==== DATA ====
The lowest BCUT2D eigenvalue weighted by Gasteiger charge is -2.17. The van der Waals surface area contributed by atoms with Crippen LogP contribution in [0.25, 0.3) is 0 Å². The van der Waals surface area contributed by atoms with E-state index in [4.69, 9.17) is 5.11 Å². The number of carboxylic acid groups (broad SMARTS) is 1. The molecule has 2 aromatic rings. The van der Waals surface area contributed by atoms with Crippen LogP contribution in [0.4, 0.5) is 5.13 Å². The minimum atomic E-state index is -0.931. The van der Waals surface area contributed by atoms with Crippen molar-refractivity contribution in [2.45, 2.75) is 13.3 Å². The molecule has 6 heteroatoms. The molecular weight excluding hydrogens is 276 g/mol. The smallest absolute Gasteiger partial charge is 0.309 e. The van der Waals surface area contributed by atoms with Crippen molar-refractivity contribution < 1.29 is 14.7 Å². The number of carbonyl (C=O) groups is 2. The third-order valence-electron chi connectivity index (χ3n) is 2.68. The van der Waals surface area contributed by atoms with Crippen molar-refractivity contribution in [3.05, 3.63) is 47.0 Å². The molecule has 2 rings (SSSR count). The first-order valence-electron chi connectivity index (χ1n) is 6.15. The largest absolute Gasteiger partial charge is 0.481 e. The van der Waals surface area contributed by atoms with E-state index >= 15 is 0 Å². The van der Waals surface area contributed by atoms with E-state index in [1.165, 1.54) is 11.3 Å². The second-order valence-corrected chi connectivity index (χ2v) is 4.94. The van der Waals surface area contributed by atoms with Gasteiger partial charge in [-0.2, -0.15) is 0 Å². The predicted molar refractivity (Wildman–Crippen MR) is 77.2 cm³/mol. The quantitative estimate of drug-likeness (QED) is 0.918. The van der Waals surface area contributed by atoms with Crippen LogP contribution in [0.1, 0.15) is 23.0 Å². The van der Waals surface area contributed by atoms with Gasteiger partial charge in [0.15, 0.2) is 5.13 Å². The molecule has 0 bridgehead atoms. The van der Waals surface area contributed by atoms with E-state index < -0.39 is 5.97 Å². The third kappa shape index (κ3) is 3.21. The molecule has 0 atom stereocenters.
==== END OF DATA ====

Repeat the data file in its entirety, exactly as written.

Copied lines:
The lowest BCUT2D eigenvalue weighted by Gasteiger charge is -2.17. The van der Waals surface area contributed by atoms with Crippen LogP contribution in [0.25, 0.3) is 0 Å². The van der Waals surface area contributed by atoms with E-state index in [4.69, 9.17) is 5.11 Å². The number of carboxylic acid groups (broad SMARTS) is 1. The molecule has 2 aromatic rings. The van der Waals surface area contributed by atoms with Crippen LogP contribution in [0.4, 0.5) is 5.13 Å². The minimum atomic E-state index is -0.931. The van der Waals surface area contributed by atoms with Crippen molar-refractivity contribution in [2.45, 2.75) is 13.3 Å². The molecule has 6 heteroatoms. The molecular weight excluding hydrogens is 276 g/mol. The smallest absolute Gasteiger partial charge is 0.309 e. The van der Waals surface area contributed by atoms with Crippen molar-refractivity contribution < 1.29 is 14.7 Å². The number of carbonyl (C=O) groups is 2. The third-order valence-electron chi connectivity index (χ3n) is 2.68. The van der Waals surface area contributed by atoms with Crippen molar-refractivity contribution in [3.05, 3.63) is 47.0 Å². The molecule has 2 rings (SSSR count). The first-order valence-electron chi connectivity index (χ1n) is 6.15. The largest absolute Gasteiger partial charge is 0.481 e. The van der Waals surface area contributed by atoms with E-state index >= 15 is 0 Å². The van der Waals surface area contributed by atoms with E-state index in [1.165, 1.54) is 11.3 Å². The second-order valence-corrected chi connectivity index (χ2v) is 4.94. The van der Waals surface area contributed by atoms with Gasteiger partial charge in [-0.2, -0.15) is 0 Å². The predicted molar refractivity (Wildman–Crippen MR) is 77.2 cm³/mol. The quantitative estimate of drug-likeness (QED) is 0.918. The van der Waals surface area contributed by atoms with Crippen LogP contribution in [0.1, 0.15) is 23.0 Å². The van der Waals surface area contributed by atoms with Gasteiger partial charge in [0.15, 0.2) is 5.13 Å². The molecule has 0 bridgehead atoms. The van der Waals surface area contributed by atoms with E-state index < -0.39 is 5.97 Å². The third kappa shape index (κ3) is 3.21. The molecule has 0 atom stereocenters.